Emotional Dance Andrea Motis

Cover Emotional Dance

Album info



Label: Impulse! Records

Genre: Jazz

Subgenre: Modern Jazz

Album including Album cover Booklet (PDF)

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  • 1He's Funny That Way04:50
  • 2I Didn't Tell Them Why02:30
  • 3Matilda06:52
  • 4Chega De Saudade05:48
  • 5If You Give Them More Than You Can04:05
  • 6Never Will I Marry03:19
  • 7Emotional Dance04:33
  • 8You'd Be So Nice To Come Home To04:21
  • 9La Gavina04:46
  • 10Baby Girl04:23
  • 11Save The Orangutan04:00
  • 12I Remember You04:31
  • 13Señor Blues03:49
  • 14Louisiana O Els Camps De Coto04:38
  • Total Runtime01:02:25

Info for Emotional Dance

After recording six acclaimed albums with bassist Joan Chamorro, Barcelona-based trumpeter, singer and composer Andrea Motis makes her solo debut on Impulse! Records with Emotional Dance. The astonishing accord that she’s cultivated with Chamorro during the past seven years is firmly intact on Emotional Dance. The sterling performances features him as well as pianist Ignasi Terraza, drummer Esteve Pi, guitarist Josep Traver as the core ensemble. Like with Chamorro, Motis has recorded and toured consistently with these musicians.

Chamorro coproduced Emotional Dance with Brian Bacchus and Jay Newland. Through Bacchus and Universal Records’ A&R director Jean-Philippe Allard’s sage suggestion, Motis augmented the personnel with a handful of U.S.-based musicians – vibraphonist Warren Wolf, accordionist Gil Goldstein, baritone saxophonist Scott Robinson, percussionist Café Da Silva. Three tunes also features the famed American tenor saxophonist Joel Frahm, who’d worked with Motis and Chamorro before. “We invited [Joel] to play with us in Barcelona in 2016. He was so amazing that we knew we wanted him for this album,” Motis enthuses.

Even though, Motis is only 21-years-old, she displays a mature musicality beyond her years. That’s because she began playing the trumpet at age seven; three years later she began studying jazz at the Municipal School of Music of Sant Andreu under Chamorro, who soon after recruited her for his band while she was still a teenager. While at the school, she was also a member of the Sant Andreu Jazz Band for nine years with which she recorded eight discs and played with such acclaimed musicians as trombonist Wycliffe Gordon, saxophonist Jesse Davis, clarinetist Bobby Gordon, and saxophonist Dick Oatts, among others. In addition to trumpet, Motis plays alto saxophone. But it was with Chamorro’s band that she began singing. “The trumpet will always be my first instrument,” Motis says when asked if she likes being a singer or an instrumentalist the most. “Playing the trumpet is like mediating; it’s such a part of my life. But I never want to choose just one side of my artistic sides because I love doing them all.”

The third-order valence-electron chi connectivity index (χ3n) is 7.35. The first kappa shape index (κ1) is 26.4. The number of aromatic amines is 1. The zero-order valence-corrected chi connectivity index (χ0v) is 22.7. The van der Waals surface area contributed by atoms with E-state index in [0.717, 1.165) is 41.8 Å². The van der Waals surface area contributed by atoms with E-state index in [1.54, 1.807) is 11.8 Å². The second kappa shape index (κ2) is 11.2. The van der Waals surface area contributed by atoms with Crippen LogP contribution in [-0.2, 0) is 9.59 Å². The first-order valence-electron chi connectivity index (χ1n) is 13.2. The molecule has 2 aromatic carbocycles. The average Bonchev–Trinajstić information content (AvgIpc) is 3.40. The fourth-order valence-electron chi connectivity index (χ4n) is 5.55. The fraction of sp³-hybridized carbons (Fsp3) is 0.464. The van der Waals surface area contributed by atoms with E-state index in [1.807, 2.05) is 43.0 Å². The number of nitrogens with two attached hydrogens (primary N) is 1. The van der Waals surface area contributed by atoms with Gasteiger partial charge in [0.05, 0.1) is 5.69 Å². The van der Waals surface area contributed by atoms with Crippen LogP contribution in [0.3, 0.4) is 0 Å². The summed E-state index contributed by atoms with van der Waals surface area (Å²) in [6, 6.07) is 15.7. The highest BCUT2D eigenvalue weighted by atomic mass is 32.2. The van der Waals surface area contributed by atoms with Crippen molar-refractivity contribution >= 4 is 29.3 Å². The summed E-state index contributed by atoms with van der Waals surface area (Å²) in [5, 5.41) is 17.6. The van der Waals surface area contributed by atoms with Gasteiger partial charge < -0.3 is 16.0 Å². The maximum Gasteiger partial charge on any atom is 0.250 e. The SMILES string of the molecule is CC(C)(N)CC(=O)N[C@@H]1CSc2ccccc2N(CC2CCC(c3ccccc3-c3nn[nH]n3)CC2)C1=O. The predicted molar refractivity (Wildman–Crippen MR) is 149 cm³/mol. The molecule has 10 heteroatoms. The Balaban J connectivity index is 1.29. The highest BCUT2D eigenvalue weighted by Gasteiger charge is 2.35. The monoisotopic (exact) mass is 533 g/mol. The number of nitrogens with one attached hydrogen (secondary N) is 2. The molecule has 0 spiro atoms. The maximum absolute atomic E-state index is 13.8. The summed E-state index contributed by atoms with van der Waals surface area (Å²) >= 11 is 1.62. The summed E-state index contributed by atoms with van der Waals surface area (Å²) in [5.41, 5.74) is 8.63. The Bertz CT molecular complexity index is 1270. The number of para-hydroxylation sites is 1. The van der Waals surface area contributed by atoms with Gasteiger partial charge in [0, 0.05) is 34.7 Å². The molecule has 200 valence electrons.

On Emotional Dance, Motis’ singing mostly takes center stage. She possesses an alluring, supple alto. With its subtle vibrato and her succinct phrasing, Motis’ singing has drawn comparisons to such stylists as Billie Holiday and Norah Jones. Her vocal prowess reveals itself immediately on Charles Daniels and Richard Whiting’s classic, “He’s Funny That Way,” which opens the disc. Perhaps, it’s no coincidence that the jazz standard has long been associated with Lady Day; Motis and her ensemble certainly do the composition justice by underscoring it with a quintessential swing-era shuffle that paves the way for an absorbing solo from Robinson. Motis follows his lead by blowing a delightful trumpet solo that accentuates her citrus tone and her assured sense of melodic swing.

Motis sees Emotional Dance as an extension and evolution of her work with Chamorro. Like their previous efforts, the new album contains it fair share of jazz standards. In addition to “He’s Funny That Way,” Motis delivers captivating renditions of Franck Loesser’s “Never Will I Marry,” Cole Porter’s “You’d Be So Nice To Come Home To,” Eddie Jefferson’s “Baby Girl,” Johnny Mercer’s “I Remember You,” Horace Silver’s “Señor Blues,” and Antonio Carlos Jobim and Vinicius De Moraes’ “Chega de Saudade.”

Emotional Dance reveals some of Motis’ artistic growth with the presence of Frederico Sires Puig’s “La Gavina,” Els Amics de les Arts’ “Louisiana O Els Camps De Cotó,” and Perico Sambeat’s “Matlida.” On all three tunes Motis sings in Catalan – a first for her on disc. The latter tune even features Sambeat on a billowing soprano saxophone accompaniment and solo.